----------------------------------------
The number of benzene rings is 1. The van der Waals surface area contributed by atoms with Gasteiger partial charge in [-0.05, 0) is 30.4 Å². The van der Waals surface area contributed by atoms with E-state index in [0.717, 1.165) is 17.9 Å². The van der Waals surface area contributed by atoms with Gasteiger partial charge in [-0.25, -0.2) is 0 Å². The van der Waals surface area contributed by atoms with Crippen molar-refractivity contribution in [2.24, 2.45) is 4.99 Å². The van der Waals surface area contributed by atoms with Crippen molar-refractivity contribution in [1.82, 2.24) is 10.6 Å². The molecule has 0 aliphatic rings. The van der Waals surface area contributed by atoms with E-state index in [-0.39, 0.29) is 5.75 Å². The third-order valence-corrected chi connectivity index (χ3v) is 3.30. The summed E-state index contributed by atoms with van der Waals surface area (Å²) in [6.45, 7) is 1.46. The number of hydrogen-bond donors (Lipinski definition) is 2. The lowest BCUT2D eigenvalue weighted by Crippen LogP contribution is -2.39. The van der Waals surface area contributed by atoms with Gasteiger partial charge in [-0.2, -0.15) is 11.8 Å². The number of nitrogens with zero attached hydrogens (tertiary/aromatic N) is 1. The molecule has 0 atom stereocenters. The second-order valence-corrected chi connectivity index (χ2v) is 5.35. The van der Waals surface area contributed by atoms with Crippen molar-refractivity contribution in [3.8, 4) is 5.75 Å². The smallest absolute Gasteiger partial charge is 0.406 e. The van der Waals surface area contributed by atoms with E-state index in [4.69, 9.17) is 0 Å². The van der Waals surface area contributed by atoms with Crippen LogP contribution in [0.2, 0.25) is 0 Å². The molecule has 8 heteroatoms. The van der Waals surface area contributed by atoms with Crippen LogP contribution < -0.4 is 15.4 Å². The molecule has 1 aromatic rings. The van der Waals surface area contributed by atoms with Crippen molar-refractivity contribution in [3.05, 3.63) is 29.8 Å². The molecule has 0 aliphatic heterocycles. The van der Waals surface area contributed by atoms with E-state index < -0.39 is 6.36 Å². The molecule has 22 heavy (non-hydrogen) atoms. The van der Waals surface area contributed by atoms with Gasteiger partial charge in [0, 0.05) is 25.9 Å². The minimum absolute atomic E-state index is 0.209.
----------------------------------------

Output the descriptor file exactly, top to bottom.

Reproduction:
The number of benzene rings is 1. The van der Waals surface area contributed by atoms with Gasteiger partial charge in [-0.05, 0) is 30.4 Å². The van der Waals surface area contributed by atoms with E-state index in [0.717, 1.165) is 17.9 Å². The van der Waals surface area contributed by atoms with Gasteiger partial charge in [-0.25, -0.2) is 0 Å². The van der Waals surface area contributed by atoms with Crippen molar-refractivity contribution in [2.24, 2.45) is 4.99 Å². The van der Waals surface area contributed by atoms with Crippen molar-refractivity contribution in [1.82, 2.24) is 10.6 Å². The molecule has 0 aliphatic rings. The van der Waals surface area contributed by atoms with E-state index in [-0.39, 0.29) is 5.75 Å². The third-order valence-corrected chi connectivity index (χ3v) is 3.30. The summed E-state index contributed by atoms with van der Waals surface area (Å²) in [6.45, 7) is 1.46. The number of hydrogen-bond donors (Lipinski definition) is 2. The lowest BCUT2D eigenvalue weighted by Crippen LogP contribution is -2.39. The van der Waals surface area contributed by atoms with Gasteiger partial charge in [-0.2, -0.15) is 11.8 Å². The number of nitrogens with zero attached hydrogens (tertiary/aromatic N) is 1. The molecule has 0 atom stereocenters. The second-order valence-corrected chi connectivity index (χ2v) is 5.35. The van der Waals surface area contributed by atoms with Crippen molar-refractivity contribution in [3.8, 4) is 5.75 Å². The smallest absolute Gasteiger partial charge is 0.406 e. The van der Waals surface area contributed by atoms with E-state index in [4.69, 9.17) is 0 Å². The van der Waals surface area contributed by atoms with Crippen LogP contribution in [0.2, 0.25) is 0 Å². The molecule has 8 heteroatoms. The van der Waals surface area contributed by atoms with Crippen LogP contribution < -0.4 is 15.4 Å². The molecule has 1 aromatic rings. The van der Waals surface area contributed by atoms with Crippen molar-refractivity contribution in [3.05, 3.63) is 29.8 Å². The molecule has 0 aliphatic heterocycles. The van der Waals surface area contributed by atoms with E-state index < -0.39 is 6.36 Å². The molecule has 22 heavy (non-hydrogen) atoms. The van der Waals surface area contributed by atoms with Gasteiger partial charge in [0, 0.05) is 25.9 Å². The minimum absolute atomic E-state index is 0.209.